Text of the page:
Chile commemorates third anniversary of the social uprising

Thousands of citizens took to the streets in different parts of Chile to mark the third anniversary of the historic struggle and recall that the popular demand for a new and inclusive constitution still remains unfulfilled

October 19, 2022 by Tanya Wadhwa
Students at the University of Santiago protested on October 15 on the eve of the three-year anniversary of the social uprising. The banner says "three years and nothing has changed". Photo: Frente Fotográfico

October 18, 2022, marked three years since the beginning of the uprising in Chile for social and economic rights and against neoliberalism. This uprising brought many long-standing issues to the table such as the demand to change the country’s current constitution that was written and imposed in 1980 under the US-backed military dictatorship of General Augusto Pinochet (1973-1990).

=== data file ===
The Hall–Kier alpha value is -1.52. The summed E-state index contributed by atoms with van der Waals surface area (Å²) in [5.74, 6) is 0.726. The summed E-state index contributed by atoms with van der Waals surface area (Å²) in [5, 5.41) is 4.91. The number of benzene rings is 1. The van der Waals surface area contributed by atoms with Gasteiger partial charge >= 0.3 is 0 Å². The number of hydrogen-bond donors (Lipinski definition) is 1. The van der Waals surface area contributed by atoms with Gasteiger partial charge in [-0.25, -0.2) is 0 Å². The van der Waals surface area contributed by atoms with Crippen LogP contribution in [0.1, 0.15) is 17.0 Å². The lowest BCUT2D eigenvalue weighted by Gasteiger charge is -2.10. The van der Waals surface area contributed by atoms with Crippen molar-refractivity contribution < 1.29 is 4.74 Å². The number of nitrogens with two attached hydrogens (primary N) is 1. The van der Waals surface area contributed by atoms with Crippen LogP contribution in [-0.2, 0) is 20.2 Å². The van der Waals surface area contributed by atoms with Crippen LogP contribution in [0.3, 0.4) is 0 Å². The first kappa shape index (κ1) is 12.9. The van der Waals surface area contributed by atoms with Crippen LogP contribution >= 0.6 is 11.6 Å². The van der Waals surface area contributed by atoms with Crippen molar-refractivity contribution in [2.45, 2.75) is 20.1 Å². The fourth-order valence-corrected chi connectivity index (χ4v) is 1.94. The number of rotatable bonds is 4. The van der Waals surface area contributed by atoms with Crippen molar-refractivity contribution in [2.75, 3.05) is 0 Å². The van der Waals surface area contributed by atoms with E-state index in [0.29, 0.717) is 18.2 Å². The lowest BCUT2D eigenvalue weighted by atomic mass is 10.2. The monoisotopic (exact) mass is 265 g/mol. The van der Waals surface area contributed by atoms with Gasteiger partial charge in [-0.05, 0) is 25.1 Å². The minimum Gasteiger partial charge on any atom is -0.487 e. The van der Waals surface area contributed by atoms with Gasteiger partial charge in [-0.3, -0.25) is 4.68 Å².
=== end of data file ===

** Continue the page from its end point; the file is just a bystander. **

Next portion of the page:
The social rebellion was originally sparked by a high school students’ protest against the increase in the cost of public transportation services in the capital Santiago. On October 11, 2019, students began refusing to buy metro tickets en masse and jumped the turnstiles to protest the hike. The resistance led by the Chilean youth served as the catalyst for awakening the long-standing discontent in the country. On October 18, 2019, these protests multiplied and transformed into a larger movement demanding structural changes in the country.

The mass protests continued for almost 5 months until the outbreak of COVID-19 pandemic in March 2020. During those five months, millions of Chileans took to the streets across the country against the anti-people neoliberal economic policies of the right-wing government led by former President Sebastián Piñera and the glaring inequalities in the country. Social movements, trade unions, and progressive political parties in the country argued that the constitution drafted by Pinochet laid the foundation for the rampant inequality and neoliberal economic system and demanded a new and inclusive constitution with people’s participation.